Belgian Government Pledged $4M in June After Brussels Attack
The European Jewish Congress called on Belgium and other European Union member states to beef up security around Jewish institutions.
EJC President Moshe Kantor issued the call Monday as security professionals from Jewish communities across Europe gathered in the Belgian capital to drill for a scenario in which a car bomb explodes outside a synagogue.
Kantor as part of his call also said a mechanism must be put in place to ensure uniform policies to prevent and fight anti-Semitic violence.
The drill, which was scheduled months ago, was held three days after an Islamist killed four people at a kosher supermarket in Paris as part of a series of attacks in the French capital that left 17 people dead.
According to Kantor, the Belgian government has not yet allocated the $4 million it pledged in June to provide for additional security around Jewish institutions. The pledge was made several weeks after a gunman killed four people at the Jewish Museum of Belgium in Brussels; the museum was not under permanent police protection.
Mehdi Nemmouche, a French national who is believed to have fought with jihadists in Syria, is on trial for the murders,which he has denied committing.
“When even after a terrorist attack, the Belgian government still does not keep its promises to fund and beef up security on communities, this is a scarlet letter and a major lacuna that needs to be addressed immediately,” Kantor said.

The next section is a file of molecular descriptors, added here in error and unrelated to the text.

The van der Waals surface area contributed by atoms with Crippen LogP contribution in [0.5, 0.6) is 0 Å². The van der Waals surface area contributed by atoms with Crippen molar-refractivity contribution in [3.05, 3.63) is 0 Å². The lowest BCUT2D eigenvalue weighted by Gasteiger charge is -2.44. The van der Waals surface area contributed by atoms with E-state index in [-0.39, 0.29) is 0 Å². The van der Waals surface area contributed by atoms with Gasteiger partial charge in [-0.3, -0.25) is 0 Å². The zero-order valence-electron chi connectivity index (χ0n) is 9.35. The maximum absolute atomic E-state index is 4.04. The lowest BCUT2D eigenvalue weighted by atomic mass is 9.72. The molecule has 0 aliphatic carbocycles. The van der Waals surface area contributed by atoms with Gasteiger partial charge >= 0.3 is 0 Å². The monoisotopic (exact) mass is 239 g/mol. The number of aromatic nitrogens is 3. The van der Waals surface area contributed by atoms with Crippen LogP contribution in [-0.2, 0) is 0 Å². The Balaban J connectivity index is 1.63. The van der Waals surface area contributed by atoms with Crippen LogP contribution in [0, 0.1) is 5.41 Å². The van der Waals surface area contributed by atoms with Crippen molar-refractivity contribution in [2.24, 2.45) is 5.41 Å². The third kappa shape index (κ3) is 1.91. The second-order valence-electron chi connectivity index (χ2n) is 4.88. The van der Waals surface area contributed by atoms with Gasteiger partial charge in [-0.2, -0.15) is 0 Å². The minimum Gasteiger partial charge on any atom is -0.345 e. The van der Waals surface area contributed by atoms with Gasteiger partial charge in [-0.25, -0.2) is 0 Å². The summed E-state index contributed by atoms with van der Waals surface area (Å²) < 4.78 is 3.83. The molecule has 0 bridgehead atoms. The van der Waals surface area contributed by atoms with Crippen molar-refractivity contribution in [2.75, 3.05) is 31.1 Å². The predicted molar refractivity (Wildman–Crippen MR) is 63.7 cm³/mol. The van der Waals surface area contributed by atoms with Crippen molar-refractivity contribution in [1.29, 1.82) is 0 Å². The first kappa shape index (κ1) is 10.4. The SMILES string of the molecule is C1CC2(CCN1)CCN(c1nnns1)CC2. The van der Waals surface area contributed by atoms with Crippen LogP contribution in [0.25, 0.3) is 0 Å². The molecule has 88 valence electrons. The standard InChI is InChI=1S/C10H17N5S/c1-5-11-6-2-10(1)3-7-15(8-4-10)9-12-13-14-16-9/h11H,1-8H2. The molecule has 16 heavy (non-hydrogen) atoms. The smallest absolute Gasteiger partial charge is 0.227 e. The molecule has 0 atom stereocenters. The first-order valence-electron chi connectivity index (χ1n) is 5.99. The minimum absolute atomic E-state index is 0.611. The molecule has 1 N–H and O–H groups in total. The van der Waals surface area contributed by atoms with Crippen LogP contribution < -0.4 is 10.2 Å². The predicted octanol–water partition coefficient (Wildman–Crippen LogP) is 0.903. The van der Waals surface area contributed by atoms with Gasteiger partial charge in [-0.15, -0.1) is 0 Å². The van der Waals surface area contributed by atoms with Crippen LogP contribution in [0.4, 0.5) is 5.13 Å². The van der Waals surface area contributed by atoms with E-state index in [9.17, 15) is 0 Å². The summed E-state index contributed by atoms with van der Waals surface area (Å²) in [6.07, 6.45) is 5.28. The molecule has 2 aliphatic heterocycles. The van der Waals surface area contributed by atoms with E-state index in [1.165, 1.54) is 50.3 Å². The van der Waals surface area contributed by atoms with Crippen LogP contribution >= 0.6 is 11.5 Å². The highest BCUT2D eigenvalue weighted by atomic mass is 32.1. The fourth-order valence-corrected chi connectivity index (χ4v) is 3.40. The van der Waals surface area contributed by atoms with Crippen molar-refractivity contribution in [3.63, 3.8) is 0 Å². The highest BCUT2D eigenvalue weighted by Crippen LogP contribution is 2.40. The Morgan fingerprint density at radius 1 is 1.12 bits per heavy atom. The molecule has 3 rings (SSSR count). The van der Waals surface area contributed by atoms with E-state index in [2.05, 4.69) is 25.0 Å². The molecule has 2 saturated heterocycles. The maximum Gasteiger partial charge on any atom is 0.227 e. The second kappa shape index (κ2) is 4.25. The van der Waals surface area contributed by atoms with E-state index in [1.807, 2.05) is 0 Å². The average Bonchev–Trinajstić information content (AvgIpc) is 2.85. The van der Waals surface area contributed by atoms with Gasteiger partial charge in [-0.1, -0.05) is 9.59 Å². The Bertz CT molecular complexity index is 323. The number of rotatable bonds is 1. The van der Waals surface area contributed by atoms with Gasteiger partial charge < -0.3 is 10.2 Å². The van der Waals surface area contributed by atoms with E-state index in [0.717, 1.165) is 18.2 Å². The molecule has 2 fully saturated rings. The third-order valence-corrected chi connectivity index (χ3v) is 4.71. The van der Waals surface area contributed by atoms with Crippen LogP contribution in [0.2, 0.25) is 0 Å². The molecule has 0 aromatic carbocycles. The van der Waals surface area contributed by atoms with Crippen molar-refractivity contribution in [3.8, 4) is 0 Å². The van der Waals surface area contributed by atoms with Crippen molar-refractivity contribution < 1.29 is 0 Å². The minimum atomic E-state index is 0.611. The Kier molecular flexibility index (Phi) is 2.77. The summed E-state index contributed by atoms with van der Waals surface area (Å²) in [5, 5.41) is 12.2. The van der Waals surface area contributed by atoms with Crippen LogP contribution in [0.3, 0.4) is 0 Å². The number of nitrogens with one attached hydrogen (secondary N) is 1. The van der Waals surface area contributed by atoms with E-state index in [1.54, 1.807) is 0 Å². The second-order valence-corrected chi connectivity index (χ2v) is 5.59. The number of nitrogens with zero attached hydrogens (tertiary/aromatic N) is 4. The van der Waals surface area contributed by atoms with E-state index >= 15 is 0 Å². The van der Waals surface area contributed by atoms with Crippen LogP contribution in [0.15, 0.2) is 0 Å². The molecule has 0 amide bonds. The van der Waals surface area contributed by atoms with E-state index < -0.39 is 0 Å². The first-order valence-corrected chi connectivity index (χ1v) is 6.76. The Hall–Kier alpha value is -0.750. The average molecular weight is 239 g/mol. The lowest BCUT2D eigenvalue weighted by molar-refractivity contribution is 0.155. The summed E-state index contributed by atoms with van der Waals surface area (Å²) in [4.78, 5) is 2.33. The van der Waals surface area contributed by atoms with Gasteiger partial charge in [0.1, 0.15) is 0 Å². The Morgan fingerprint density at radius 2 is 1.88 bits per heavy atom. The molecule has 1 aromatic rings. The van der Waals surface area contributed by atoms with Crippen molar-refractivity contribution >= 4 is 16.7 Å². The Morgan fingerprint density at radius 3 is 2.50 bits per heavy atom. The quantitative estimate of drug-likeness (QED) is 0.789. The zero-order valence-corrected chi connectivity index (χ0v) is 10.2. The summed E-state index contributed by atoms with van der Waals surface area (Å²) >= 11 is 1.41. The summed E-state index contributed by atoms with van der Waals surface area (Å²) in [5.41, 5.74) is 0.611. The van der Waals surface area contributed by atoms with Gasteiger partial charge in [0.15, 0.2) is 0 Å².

He said he would bring up the issue with Federica Mogherini, the EU’s foreign relations and security chief, later this week.
“We are demanding more resources, but also a uniform policy for combating and preventing anti-Semitic violence because the gaps that exist within the union are playing to the advantage of the assailants,” he said.
In a statement issued directly after the Jan. 9 attack on a kosher supermarket in France, Belgium’s umbrella group of Jewish French-speaking communities, CCOJB, urged the government to take “concrete steps” to enhance security.
The Jewish community of Denmark also has called on the government to increase security around its institutions, the Danish Broadcasting Corp. reported Tuesday.
“It should be evident to the justice ministry and the police that there is a need for better protection,” Dan Rosenberg Asmussen, the president of the Jewish Congregation in Copenhagen, told the Berlingske daily on Monday. “Therefore, we demand that the authorities review the situation.”